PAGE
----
I think you need to back up a bit. There's too much here that doesn't make any sense.

You have an SMA connectorized switch. Presumably SPDT (single pole, double throw). And you "need" an open on one of the ports. Hmmm... It's a bit like being sent off on an errend to find a left-handed crescent wrench. The open SMA connect is already open. Put a plastic or (non-shorting) metal cap on it simply to keep out the dirt.

And if you're purchasing the non-shorting cap, then might as well order up a shorted version at the same time. In other words, exactly as suggested by Peter. Or make your own using SMA connectors.

But you also mentioned that this project is to "...design a load for an uwb switch..."

Ultra Wide Bandwidth at 5 (5.8?) GHz, depending on the application, isn't going to work with intentional mismatches and reflections in the transmission lines.

You're not using the switch to modulate the carrier are you? To create the UWB signal?

### RE: RF 5 GHz circuit design [Beginner]

(OP)
uhm...

"The open SMA connect is already open"...
I don't know... if it's true, so what's the utility of the "open sma connector" that some company sell (like the one that peter said).
In addiction, someone told me that if I leave only the sma open, the impedance wouldn't be good. He told me that I have to create a line that connects itself to ground.
(sorry for my bad english). And that's what I've done...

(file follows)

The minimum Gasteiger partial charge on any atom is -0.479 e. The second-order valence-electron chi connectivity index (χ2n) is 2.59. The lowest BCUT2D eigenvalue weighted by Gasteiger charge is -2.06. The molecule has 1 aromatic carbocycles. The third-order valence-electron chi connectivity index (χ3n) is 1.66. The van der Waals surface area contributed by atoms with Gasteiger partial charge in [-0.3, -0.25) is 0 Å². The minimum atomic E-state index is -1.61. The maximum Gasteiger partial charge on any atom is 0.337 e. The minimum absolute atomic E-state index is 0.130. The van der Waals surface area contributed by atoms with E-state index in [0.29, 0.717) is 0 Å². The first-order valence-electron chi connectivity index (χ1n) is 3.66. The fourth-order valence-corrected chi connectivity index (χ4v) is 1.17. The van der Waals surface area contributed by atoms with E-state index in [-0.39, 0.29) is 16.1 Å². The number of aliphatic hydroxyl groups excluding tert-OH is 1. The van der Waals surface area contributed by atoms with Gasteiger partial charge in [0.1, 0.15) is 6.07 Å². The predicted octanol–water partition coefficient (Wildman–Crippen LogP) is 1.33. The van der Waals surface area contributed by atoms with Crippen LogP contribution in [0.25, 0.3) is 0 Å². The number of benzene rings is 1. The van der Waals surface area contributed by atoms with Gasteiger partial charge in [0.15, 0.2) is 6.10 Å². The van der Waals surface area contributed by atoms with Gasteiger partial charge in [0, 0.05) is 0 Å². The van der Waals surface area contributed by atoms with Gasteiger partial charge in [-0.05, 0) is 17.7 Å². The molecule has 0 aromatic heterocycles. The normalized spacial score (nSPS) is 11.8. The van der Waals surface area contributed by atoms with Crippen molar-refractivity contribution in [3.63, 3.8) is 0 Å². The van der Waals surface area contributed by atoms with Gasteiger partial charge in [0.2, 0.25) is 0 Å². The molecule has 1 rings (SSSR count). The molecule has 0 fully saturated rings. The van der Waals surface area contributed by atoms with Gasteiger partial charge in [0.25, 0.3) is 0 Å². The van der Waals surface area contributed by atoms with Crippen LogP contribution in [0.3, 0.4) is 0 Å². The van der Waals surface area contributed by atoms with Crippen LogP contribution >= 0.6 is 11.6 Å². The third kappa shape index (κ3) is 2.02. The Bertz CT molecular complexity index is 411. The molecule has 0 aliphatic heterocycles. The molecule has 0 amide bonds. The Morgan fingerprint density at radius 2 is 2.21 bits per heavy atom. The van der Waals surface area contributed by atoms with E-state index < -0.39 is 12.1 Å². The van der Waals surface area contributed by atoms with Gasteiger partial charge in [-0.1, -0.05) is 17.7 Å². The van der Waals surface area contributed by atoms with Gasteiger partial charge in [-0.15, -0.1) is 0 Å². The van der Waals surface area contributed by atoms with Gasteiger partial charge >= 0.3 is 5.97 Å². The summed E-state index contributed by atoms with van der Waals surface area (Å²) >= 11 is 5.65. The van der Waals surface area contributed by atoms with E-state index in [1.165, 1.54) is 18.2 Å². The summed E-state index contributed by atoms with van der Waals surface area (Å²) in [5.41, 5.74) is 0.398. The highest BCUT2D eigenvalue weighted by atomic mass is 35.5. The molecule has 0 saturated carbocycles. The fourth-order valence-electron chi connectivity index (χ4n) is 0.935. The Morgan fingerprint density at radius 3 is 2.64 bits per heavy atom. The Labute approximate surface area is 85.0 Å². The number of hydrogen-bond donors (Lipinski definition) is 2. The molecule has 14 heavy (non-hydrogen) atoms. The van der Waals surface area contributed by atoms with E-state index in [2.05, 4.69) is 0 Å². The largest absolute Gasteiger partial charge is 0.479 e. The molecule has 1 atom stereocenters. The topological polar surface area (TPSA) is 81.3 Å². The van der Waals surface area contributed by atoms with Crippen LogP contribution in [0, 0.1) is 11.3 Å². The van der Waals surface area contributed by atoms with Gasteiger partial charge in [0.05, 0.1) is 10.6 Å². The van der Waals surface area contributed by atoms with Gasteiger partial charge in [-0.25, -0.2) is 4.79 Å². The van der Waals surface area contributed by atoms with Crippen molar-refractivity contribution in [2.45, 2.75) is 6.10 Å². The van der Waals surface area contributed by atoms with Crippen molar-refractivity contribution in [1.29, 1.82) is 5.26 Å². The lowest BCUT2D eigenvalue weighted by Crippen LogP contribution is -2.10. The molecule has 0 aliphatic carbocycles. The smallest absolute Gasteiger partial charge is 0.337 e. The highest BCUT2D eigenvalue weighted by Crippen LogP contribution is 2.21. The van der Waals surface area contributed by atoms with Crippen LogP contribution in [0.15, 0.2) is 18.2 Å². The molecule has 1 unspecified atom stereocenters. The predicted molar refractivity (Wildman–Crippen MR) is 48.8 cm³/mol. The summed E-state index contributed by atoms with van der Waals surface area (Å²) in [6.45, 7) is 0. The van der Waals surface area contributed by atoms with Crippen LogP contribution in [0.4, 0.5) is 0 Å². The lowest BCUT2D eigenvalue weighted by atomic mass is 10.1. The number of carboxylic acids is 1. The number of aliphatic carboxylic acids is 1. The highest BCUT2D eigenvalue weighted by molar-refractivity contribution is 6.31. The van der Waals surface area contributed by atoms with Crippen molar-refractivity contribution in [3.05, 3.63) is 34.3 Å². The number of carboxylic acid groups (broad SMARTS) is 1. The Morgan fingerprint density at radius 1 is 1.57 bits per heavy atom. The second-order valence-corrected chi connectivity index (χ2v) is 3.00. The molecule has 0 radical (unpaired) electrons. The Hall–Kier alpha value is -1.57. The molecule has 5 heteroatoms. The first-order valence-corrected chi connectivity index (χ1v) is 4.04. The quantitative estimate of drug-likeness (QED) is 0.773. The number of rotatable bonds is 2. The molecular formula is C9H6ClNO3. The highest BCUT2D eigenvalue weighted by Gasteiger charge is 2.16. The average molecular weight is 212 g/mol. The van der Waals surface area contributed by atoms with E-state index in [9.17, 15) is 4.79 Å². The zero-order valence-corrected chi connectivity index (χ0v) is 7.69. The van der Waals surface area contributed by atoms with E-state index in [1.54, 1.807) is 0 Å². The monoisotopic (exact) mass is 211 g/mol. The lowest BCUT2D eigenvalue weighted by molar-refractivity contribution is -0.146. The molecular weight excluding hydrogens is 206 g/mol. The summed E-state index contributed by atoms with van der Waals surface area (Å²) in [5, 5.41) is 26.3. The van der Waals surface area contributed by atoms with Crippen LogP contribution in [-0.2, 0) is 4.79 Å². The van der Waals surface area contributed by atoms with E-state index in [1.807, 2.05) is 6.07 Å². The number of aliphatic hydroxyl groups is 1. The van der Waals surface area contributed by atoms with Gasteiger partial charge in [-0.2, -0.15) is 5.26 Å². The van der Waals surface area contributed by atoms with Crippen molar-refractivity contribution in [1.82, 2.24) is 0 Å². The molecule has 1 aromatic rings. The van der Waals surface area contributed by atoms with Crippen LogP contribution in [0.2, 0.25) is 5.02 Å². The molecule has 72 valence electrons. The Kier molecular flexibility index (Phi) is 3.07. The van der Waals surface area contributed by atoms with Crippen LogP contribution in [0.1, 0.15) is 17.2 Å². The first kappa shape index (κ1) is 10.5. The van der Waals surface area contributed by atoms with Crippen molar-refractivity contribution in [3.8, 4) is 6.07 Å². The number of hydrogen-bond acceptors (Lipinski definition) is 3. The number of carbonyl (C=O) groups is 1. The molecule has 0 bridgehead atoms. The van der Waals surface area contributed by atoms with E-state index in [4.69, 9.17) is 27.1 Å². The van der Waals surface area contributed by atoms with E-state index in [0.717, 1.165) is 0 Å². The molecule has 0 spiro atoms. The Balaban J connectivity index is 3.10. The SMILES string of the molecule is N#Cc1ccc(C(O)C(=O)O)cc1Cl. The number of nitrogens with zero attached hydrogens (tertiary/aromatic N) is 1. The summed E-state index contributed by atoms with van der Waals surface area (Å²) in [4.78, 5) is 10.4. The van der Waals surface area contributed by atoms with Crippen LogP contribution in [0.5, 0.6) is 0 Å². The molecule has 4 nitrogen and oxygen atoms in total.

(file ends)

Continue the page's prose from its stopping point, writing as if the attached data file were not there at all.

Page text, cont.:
At this moment, there isn't any modulation, maybe in the future.
Detail of the project :)
an uwb signal arrives to the antenna. I have to create 2 situations:
1. signal reflected with the same phase.
2. signal reflected with opposite phase.
To make this 2 situation I switch the antenna load from open to short and viceversa.

Any advice or modification to my design would be very appreciated!

thanks

### RE: RF 5 GHz circuit design [Beginner]

"...what's the utility of the open SMA connector...?"

If you think about it you'll realize that an open SMA is nothing but a cap.

The utility is:
A. Provides shielding (metal versions).
B. Keeps out dirt.

You have a system architecture problem.

1) You have non-negligible transmission lines length.
2) You have a UWB signal (very wide bandwidth).

Item 1 means that your "short" and "open" are going to roll around the edge of the Smith chart and land who-knows-where at the far end of the transmission line. You would have to trim the transmission line to make it work at ONE (!) frequency. It's more likely to be a pair of random complex impedances.

(To be complete - perhaps even a messy random solution of the sort you were attempting would provide some sort of effect on the UWB signal that could be detected. But you should still be aware of these transmission line / reflections / bandwidth issues.)

Item 2 means that this effect will vary with frequency EVEN WITHIN the bandwidth of your UWB signal. The longer the line length, the tighter the resultant "comb" effect (like "/\/\/\/\/\" along the frequency domain).

The solution to this specific problem (Item 2) is to install the raw, unpackaged switch itself directly at the feed point of the antenna. Then the bandwidth of the 'switch system' is essentially unlimited. Basically you would need near ZERO line length, at 5 GHz that is measured in millimeters.

This is a very challenging project for a beginner. Maybe you should turn off Microwave Office and study the Smith Chart until the related transmission line concepts are instinctive. Computers should be for tweaking, not planning.

http://www.ac6la.com/stss.html

Book: Reflections I and II, Walter Maxwell W2DU

### RE: RF 5 GHz circuit design [Beginner]

(OP)
yes, you're right, there are a lot of things that I should study...

I'll give a look at smith chart.